Free to the public: April 20 lecture to explore research in telomeres and agingAn emerging field of research in aging will be the topic of the Denham Harman Lectureship.
Ramin Farzaneh-Far, M.D., an expert in an emerging field of study in aging, will be the guest speaker for the University of Nebraska Medical Center’s Denham Harman, M.D., Ph.D., Lectureship in Biomedical Gerontology on Friday, April 20, at noon.
Dr. Farzaneh-Far, a cardiologist and assistant professor in the Division of Cardiology at the University of Texas Southwestern Medical Center in Dallas, studies new ways of measuring heart disease risk.
The lecture, sponsored by the UNMC Department of Internal Medicine’s Division of Cardiology, will be held in the Durham Research Center Auditorium and is open to the public. Lunch will be provided for the first 250 attendees.
His talk, titled, "Loose ends: telomeric aging in cardiovascular disease," will shed light on telomeres -- the pieces of DNA on the end of chromosomes -- and their relationship to aging and disease. Dr. Farzaneh-Far compares the function of a telomere to the plastic end of the shoelace in that it protects the main part of DNA. Each individual’s telomeres differ in length.
Dr. Farzaneh-Far said the theory that telomeres play a role in aging surfaced in the 1980s. In 2009, the Nobel Prize was awarded for the discovery of how chromosomes are protected by telomeres and the enzyme telomerase. Over the last five years, there has been a flurry of research on telomeres.
He said knowing telomere length in patients may help to predict heart disease and heart failure more accurately than is currently possible.
“The link between telomeres and aging is well established,” he said. “Each time cells divide they get shorter. Telomeres can’t copy the whole length of the DNA, so a little piece falls off each time. When the telomere gets too short, the cell stops dividing and functioning.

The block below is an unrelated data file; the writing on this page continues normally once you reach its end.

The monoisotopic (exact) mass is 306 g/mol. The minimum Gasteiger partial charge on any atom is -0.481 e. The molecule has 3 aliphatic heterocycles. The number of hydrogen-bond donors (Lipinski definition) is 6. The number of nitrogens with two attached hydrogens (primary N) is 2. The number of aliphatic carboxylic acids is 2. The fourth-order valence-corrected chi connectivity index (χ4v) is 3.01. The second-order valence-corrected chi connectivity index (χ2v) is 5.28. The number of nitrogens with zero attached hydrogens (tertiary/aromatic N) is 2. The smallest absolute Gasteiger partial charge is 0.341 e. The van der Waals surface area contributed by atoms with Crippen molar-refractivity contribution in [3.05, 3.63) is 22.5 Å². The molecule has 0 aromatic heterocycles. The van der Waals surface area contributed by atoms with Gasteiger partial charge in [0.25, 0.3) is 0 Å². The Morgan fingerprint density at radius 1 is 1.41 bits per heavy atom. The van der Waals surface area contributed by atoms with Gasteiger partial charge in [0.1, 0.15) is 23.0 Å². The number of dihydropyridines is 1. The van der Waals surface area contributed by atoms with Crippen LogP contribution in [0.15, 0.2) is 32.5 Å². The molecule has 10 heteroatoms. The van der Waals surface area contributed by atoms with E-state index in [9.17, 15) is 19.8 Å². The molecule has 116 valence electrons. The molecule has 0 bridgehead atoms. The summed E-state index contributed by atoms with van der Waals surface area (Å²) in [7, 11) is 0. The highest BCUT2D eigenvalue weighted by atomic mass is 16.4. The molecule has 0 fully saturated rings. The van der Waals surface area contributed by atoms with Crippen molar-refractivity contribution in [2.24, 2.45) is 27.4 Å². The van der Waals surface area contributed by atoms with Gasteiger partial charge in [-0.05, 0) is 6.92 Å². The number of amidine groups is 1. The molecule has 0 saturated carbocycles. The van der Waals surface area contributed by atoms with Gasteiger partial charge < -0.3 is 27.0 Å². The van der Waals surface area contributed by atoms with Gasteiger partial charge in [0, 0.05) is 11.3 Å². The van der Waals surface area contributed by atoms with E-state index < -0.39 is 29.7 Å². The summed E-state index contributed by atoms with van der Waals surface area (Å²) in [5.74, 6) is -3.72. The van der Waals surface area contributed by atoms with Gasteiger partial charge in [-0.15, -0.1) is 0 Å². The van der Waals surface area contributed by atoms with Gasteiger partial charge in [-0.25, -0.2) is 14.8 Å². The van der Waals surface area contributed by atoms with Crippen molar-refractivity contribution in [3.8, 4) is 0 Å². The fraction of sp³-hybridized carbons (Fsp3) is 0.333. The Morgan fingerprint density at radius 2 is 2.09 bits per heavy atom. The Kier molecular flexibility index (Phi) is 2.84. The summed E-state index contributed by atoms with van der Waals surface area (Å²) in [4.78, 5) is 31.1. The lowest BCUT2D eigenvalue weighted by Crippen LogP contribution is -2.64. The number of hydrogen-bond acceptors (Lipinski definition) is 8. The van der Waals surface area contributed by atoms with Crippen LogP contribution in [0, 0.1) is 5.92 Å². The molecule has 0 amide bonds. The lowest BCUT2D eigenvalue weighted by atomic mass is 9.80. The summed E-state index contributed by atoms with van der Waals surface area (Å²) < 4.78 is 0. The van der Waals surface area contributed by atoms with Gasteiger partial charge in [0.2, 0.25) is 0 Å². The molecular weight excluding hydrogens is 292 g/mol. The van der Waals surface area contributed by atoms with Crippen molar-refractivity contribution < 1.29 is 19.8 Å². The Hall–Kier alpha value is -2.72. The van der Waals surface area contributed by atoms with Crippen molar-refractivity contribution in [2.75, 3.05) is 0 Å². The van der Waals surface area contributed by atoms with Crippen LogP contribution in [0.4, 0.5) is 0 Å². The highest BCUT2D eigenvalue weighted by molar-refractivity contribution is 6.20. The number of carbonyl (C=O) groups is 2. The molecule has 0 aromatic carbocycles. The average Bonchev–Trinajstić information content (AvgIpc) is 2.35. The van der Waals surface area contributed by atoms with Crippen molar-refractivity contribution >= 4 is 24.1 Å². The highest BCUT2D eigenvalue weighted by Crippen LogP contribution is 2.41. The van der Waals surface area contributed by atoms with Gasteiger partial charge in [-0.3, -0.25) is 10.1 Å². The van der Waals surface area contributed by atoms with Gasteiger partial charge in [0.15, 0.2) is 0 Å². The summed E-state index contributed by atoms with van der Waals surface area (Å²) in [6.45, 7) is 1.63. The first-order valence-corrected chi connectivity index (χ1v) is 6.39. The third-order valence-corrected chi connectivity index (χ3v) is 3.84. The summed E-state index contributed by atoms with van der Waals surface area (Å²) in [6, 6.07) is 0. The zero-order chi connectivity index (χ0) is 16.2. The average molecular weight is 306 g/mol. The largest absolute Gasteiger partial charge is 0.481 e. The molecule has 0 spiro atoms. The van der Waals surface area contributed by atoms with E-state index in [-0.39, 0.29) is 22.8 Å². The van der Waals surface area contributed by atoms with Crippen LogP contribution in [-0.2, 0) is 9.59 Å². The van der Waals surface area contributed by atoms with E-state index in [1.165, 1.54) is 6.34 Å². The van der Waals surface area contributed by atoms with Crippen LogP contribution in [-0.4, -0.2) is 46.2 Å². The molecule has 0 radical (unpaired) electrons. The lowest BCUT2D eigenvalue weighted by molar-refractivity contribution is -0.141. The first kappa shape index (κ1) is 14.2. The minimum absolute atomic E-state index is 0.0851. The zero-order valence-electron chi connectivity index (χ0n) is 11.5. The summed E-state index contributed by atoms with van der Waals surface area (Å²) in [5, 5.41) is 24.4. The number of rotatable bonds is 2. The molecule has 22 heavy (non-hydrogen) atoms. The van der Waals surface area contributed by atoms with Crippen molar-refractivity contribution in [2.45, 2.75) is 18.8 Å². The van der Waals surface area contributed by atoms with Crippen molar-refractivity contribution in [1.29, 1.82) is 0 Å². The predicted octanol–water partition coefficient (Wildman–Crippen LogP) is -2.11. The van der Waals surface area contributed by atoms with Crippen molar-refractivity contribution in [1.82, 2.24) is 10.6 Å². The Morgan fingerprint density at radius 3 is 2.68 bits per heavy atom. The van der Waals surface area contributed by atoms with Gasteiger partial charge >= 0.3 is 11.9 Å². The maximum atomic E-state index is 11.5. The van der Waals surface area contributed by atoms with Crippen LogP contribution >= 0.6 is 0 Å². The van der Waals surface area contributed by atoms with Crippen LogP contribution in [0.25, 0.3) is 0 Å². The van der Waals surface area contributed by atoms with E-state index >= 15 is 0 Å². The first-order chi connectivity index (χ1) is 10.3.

“Telomere length is related to cellular aging. In the lab, scientists have been able to add telomeres back on to DNA to keep the cell alive. Now we need to determine if the process relates to diseases.”
Dr. Farzaneh-Far said knowing telomere length adds to the body of knowledge about age-related disease. “Short telomeres are associated with cancer and heart disease but we aren’t sure if they’re involved in actually causing these diseases or if they are just markers of the disease,” he said. “What is certain is that short telomeres cause aging in cells.”
Telomere length may be a way of measuring biological age, he said. If biological age could be measured, it may be a better way to predict disease risk, which could motivate patients to change their behaviors, he added.
“One of the problems is people don’t take long-term risk for disease seriously. If telomere length could be changed, therapies might be developed to target the aging process in the heart and arteries.”
The Harman Lectureship was established in 2002 by the University of Nebraska Foundation in honor of Dr. Harman, Emeritus Millard Professor of Medicine at UNMC, who is known internationally as the father of the Free Radical Theory of Aging. He proposed the theory in 1954 and discovered the role of antioxidants (vitamins C, E and beta-carotene, in fighting heart disease, cancer, Alzheimer’s and Parkinson’s disease.
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